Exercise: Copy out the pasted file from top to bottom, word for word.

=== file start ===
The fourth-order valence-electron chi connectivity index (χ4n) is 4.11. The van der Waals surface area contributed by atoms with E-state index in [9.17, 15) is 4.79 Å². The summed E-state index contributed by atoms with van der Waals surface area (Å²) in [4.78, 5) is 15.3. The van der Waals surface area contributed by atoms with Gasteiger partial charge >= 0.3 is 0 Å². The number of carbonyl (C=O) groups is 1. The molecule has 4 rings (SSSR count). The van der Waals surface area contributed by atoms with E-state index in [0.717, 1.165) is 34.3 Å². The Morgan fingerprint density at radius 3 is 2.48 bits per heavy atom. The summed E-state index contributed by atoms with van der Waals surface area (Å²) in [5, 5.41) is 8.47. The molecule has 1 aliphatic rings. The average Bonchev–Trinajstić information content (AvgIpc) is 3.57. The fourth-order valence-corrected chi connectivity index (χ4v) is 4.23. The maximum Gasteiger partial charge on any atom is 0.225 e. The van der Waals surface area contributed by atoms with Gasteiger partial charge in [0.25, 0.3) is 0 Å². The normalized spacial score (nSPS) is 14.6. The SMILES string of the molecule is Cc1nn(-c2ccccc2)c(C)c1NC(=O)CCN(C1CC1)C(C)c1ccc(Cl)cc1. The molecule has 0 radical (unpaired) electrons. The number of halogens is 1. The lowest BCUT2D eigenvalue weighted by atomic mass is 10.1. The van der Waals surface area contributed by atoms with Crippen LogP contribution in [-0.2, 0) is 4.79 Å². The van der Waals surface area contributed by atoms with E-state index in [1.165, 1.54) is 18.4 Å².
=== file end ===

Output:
The fourth-order valence-electron chi connectivity index (χ4n) is 4.11. The van der Waals surface area contributed by atoms with E-state index in [9.17, 15) is 4.79 Å². The summed E-state index contributed by atoms with van der Waals surface area (Å²) in [4.78, 5) is 15.3. The van der Waals surface area contributed by atoms with Gasteiger partial charge >= 0.3 is 0 Å². The number of carbonyl (C=O) groups is 1. The molecule has 4 rings (SSSR count). The van der Waals surface area contributed by atoms with E-state index in [0.717, 1.165) is 34.3 Å². The Morgan fingerprint density at radius 3 is 2.48 bits per heavy atom. The summed E-state index contributed by atoms with van der Waals surface area (Å²) in [5, 5.41) is 8.47. The molecule has 1 aliphatic rings. The average Bonchev–Trinajstić information content (AvgIpc) is 3.57. The fourth-order valence-corrected chi connectivity index (χ4v) is 4.23. The maximum Gasteiger partial charge on any atom is 0.225 e. The van der Waals surface area contributed by atoms with Gasteiger partial charge in [0.25, 0.3) is 0 Å². The normalized spacial score (nSPS) is 14.6. The SMILES string of the molecule is Cc1nn(-c2ccccc2)c(C)c1NC(=O)CCN(C1CC1)C(C)c1ccc(Cl)cc1. The molecule has 0 radical (unpaired) electrons. The number of halogens is 1. The lowest BCUT2D eigenvalue weighted by atomic mass is 10.1. The van der Waals surface area contributed by atoms with Crippen LogP contribution in [-0.2, 0) is 4.79 Å². The van der Waals surface area contributed by atoms with E-state index in [1.165, 1.54) is 18.4 Å².